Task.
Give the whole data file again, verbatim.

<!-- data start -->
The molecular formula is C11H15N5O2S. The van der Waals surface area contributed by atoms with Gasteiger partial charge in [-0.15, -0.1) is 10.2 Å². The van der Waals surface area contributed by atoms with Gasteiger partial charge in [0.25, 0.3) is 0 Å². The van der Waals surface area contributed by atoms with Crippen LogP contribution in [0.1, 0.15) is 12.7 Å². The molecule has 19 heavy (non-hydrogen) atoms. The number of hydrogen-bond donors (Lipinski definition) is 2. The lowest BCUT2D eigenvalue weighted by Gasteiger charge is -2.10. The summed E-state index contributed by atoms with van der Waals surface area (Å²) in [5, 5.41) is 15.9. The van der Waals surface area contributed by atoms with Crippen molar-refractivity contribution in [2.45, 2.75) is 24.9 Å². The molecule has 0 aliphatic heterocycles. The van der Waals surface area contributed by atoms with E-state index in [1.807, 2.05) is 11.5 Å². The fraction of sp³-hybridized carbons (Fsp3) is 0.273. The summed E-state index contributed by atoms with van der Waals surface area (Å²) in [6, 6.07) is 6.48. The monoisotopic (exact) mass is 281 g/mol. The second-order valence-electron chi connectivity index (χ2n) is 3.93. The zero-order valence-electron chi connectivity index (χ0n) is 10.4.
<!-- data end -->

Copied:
The molecular formula is C11H15N5O2S. The van der Waals surface area contributed by atoms with Gasteiger partial charge in [-0.15, -0.1) is 10.2 Å². The van der Waals surface area contributed by atoms with Gasteiger partial charge in [0.25, 0.3) is 0 Å². The van der Waals surface area contributed by atoms with Crippen LogP contribution in [0.1, 0.15) is 12.7 Å². The molecule has 19 heavy (non-hydrogen) atoms. The number of hydrogen-bond donors (Lipinski definition) is 2. The lowest BCUT2D eigenvalue weighted by Gasteiger charge is -2.10. The summed E-state index contributed by atoms with van der Waals surface area (Å²) in [5, 5.41) is 15.9. The van der Waals surface area contributed by atoms with Crippen molar-refractivity contribution in [2.45, 2.75) is 24.9 Å². The molecule has 0 aliphatic heterocycles. The van der Waals surface area contributed by atoms with E-state index in [1.807, 2.05) is 11.5 Å². The fraction of sp³-hybridized carbons (Fsp3) is 0.273. The summed E-state index contributed by atoms with van der Waals surface area (Å²) in [6, 6.07) is 6.48. The monoisotopic (exact) mass is 281 g/mol. The second-order valence-electron chi connectivity index (χ2n) is 3.93. The zero-order valence-electron chi connectivity index (χ0n) is 10.4.